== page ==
Stroke Alert: A Review of Current Clinical Stroke Literature

By Matthew E. Fink, MD, Professor and Chairman, Weill Cornell Medical College, and Neurologist-in-Chief, New York Presbyterian Hospital.

Thrombolysis for Ischemic Stroke Associated with Cervical Artery Dissection Does Not Improve Overall Outcome

Source: Engelter ST, et al. Thrombolysis in Cervical Artery Dissection — Data from the Cervical Artery Dissection and Iscaemic Stroke Patients (CADISP) database. Eur J Neurol 2012;1199-1206.

The efficacy of thrombolysis in acute ischemic stroke is well established, but in the subset of patients who have a cervical artery dissection, the data are less clear. Thrombolysis could worsen the situation by increasing the intramural hematoma, or it could be beneficial by helping to recanalize the arterial thrombosis at the site of the dissection. In a multicenter European database of 616 patients with cervical artery dissection and ischemic stroke, analysis of outcome at 3 months (modified Rankin Scale 0-2) and occurrence of "major hemorrhage" (any intracranial hemorrhage and major extracranial hemorrhage) was assessed in patients treated with thrombolysis compared to those who were not. This was on open-label, observational study, where all patients were treated according to the wishes of their treating physicians, and the analysis was performed retrospectively.

Out of a total of 616 patients, 68 (11%) received thrombolysis, and of those, 55 (81%) received the intravenous route. Thrombolyzed patients had more severe strokes (median NIHSS score 16 vs 3; P < 0.001) and more often occlusion of the dissected vessel (66.2 % v. 39.4%; P < 0.001), but after adjustment for stroke severity and vessel occlusion, the chance of favorable outcome was no different between the groups. In matched groups, the odds for good recovery were identical (odds ratio, 1.00; 95% confidence interval, 0.49-2.00). The thrombolyzed group had more serious hemorrhages (5.9% vs 0.6%), but these did not alter outcome or mortality.

 

In Patients with Lacunar Strokes, Addition of Clopidogrel to Aspirin Does Not Reduce Risk of Recurrent Stroke

Source: The SPS3 Trial Investigators. Effects of clopidogrel added to aspirin in patients with recent lacunar stroke. N Engl J Med 2012;367:817-825.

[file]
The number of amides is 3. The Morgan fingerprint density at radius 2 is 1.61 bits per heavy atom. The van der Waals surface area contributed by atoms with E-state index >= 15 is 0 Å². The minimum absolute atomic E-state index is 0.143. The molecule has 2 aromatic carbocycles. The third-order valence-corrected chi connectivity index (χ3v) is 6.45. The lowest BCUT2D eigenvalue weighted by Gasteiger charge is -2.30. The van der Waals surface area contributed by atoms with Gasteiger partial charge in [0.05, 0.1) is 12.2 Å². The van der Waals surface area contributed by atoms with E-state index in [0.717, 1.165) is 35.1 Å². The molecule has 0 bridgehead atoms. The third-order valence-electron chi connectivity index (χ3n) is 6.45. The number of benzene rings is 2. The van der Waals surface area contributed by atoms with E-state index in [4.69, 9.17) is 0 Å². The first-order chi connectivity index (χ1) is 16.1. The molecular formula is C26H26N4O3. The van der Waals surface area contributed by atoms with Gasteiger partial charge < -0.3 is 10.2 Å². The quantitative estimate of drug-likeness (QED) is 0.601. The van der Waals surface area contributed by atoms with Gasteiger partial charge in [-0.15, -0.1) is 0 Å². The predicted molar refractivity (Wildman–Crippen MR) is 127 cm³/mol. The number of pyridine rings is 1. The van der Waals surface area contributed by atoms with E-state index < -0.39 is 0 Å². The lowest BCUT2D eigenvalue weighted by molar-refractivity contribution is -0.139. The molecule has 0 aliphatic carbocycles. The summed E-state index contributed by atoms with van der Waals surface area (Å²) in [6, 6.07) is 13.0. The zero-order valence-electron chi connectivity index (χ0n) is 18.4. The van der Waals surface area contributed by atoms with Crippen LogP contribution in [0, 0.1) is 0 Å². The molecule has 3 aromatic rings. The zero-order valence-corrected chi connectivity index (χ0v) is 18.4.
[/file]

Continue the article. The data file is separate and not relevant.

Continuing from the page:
Small subcortical brain infarcts, known as lacu-nar strokes, account for about 25% of all ischemic strokes. They are believed, in most cases, to be caused by disease of small penetrating arteries, i.e., lenticulostriate branches of the middle cerebral arteries, and are the most common cause of "silent" brain infarcts and vascular dementia. Lacunar infarcts were included in studies of intravenous thrombolysis, and they are treated with r-tPA within the appropriate time window. However, secondary prevention of lacunar strokes with antiplatelet therapies has not been specifically studied using MRI as a sensitive method to detect new infarcts.

The Secondary Prevention of Small Subcortical Strokes (SPS3) trial compared two randomized interventions, clopidogrel 75 mg with aspirin 325 mg vs aspirin 325 mg alone in patients who had a lacunar stroke (≤ 2 cm) within 180 days of enrollment. There were 3020 patients enrolled, with a mean age of 63 years, and 63% were men. After a mean follow-up of 3.4 years, the risk of recurrent stroke was not significantly reduced with dual antiplatelet therapy, compared to aspirin alone (2.5% per year vs 2.7% per year). The risk of major hemorrhage was almost doubled with dual antiplatelet therapy vs aspirin alone (2.1% per year vs 1.1% per year; hazard ratio [HR], 1.97). All-cause mortality was increased in the dual antiplatelet therapy group (hazard ratio, 1.52; 95% confidence interval, 1.14-2.04; P = 0.004), but this increase in mortality was NOT accounted for by fatal hemorrhages. In patients with lacunar stroke, the addition of clopidogrel to aspirin did not reduce the risk of recurrent ischemic stroke, but did increase the risk of serious bleeding and death.

 

Risk of Restenosis After Carotid Artery Stenting and Carotid Endarterectomy Are Similar

Source: Lal BK, et al, for the CREST Investigators. Restenosis after carotid artery stenting and endarterectomy: A secondary analysis of CREST, a randomized controlled trial. Lancet Neurol 2012;11:755-763.

In the carotid revascularization endarterectomy versus Stenting Trial (CREST), the overall results of stroke, myocardial infarction, or death during the periprocedural period did not differ between carotid artery stenting (CAS) and carotid endarterectomy (CEA) for either symptomatic or asymptomatic carotid stenosis. This secondary analysis was aimed to compare the overall risk of restenosis of occlusion.

The study enrolled 2191 patients in CREST from 2000 to 2008, and after randomization to either CAS or CEA, their carotid arteries were assessed with duplex ultrasound at 1, 6, 12, 24, and 48 months. Restenosis was defined as a reduction in diameter of the target artery of at least 70%. The frequency of restenosis was calculated by Kaplan-Meier survival estimates, and proportional hazards models were used to assess the association between baseline characteristics and risk of restenosis.

A total of 1086 patients underwent CAS and 1105 underwent CEA. In 2 years, 58 patients who underwent CAS (6.0%) and 62 who had CEA (6.3%) had restenosis or occlusion (hazard ratio [HR], 0.90; 95% confidence interval, 0.63-1.29; P = 0.58). Independent significant predictors of restenosis included female sex (HR = 1.79), diabetes (HR = 2.31), and dyslipidemia (HR = 2.07). Cigarette smoking predicted an increased rate of restenosis after CEA but not after CAS.